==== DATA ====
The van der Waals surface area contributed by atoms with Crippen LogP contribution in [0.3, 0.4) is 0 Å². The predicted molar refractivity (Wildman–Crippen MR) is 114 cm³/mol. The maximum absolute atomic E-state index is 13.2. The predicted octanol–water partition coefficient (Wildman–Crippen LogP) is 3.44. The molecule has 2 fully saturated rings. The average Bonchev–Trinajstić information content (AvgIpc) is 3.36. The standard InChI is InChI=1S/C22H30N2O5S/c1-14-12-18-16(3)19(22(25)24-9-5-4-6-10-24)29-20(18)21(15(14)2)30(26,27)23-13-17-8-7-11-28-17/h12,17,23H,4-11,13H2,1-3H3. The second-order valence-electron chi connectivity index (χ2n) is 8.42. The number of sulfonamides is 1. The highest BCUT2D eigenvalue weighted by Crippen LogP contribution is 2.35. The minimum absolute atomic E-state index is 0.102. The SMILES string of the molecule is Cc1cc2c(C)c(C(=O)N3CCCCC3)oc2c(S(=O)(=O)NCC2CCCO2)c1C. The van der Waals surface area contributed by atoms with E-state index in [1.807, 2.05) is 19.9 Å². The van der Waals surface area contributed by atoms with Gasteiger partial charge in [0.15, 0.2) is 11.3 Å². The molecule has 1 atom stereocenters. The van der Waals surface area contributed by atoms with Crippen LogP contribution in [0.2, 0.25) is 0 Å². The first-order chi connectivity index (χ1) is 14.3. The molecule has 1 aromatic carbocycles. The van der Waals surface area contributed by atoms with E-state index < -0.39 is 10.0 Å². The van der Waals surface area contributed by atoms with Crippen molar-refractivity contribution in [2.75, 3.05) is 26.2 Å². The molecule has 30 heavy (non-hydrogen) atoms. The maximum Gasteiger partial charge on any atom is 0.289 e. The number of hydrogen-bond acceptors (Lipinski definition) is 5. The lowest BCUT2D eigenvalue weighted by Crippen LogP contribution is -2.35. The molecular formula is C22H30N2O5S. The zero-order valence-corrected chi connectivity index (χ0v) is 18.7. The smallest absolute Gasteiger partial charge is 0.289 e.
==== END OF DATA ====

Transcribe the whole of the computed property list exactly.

The van der Waals surface area contributed by atoms with Crippen LogP contribution in [0.3, 0.4) is 0 Å². The predicted molar refractivity (Wildman–Crippen MR) is 114 cm³/mol. The maximum absolute atomic E-state index is 13.2. The predicted octanol–water partition coefficient (Wildman–Crippen LogP) is 3.44. The molecule has 2 fully saturated rings. The average Bonchev–Trinajstić information content (AvgIpc) is 3.36. The standard InChI is InChI=1S/C22H30N2O5S/c1-14-12-18-16(3)19(22(25)24-9-5-4-6-10-24)29-20(18)21(15(14)2)30(26,27)23-13-17-8-7-11-28-17/h12,17,23H,4-11,13H2,1-3H3. The second-order valence-electron chi connectivity index (χ2n) is 8.42. The number of sulfonamides is 1. The highest BCUT2D eigenvalue weighted by Crippen LogP contribution is 2.35. The minimum absolute atomic E-state index is 0.102. The SMILES string of the molecule is Cc1cc2c(C)c(C(=O)N3CCCCC3)oc2c(S(=O)(=O)NCC2CCCO2)c1C. The van der Waals surface area contributed by atoms with E-state index in [1.807, 2.05) is 19.9 Å². The van der Waals surface area contributed by atoms with Gasteiger partial charge in [0.15, 0.2) is 11.3 Å². The molecule has 1 atom stereocenters. The van der Waals surface area contributed by atoms with Crippen LogP contribution in [0.2, 0.25) is 0 Å². The first-order chi connectivity index (χ1) is 14.3. The molecule has 1 aromatic carbocycles. The van der Waals surface area contributed by atoms with E-state index < -0.39 is 10.0 Å². The van der Waals surface area contributed by atoms with Crippen molar-refractivity contribution in [2.75, 3.05) is 26.2 Å². The molecule has 30 heavy (non-hydrogen) atoms. The maximum Gasteiger partial charge on any atom is 0.289 e. The number of hydrogen-bond acceptors (Lipinski definition) is 5. The lowest BCUT2D eigenvalue weighted by Crippen LogP contribution is -2.35. The molecular formula is C22H30N2O5S. The zero-order valence-corrected chi connectivity index (χ0v) is 18.7. The smallest absolute Gasteiger partial charge is 0.289 e.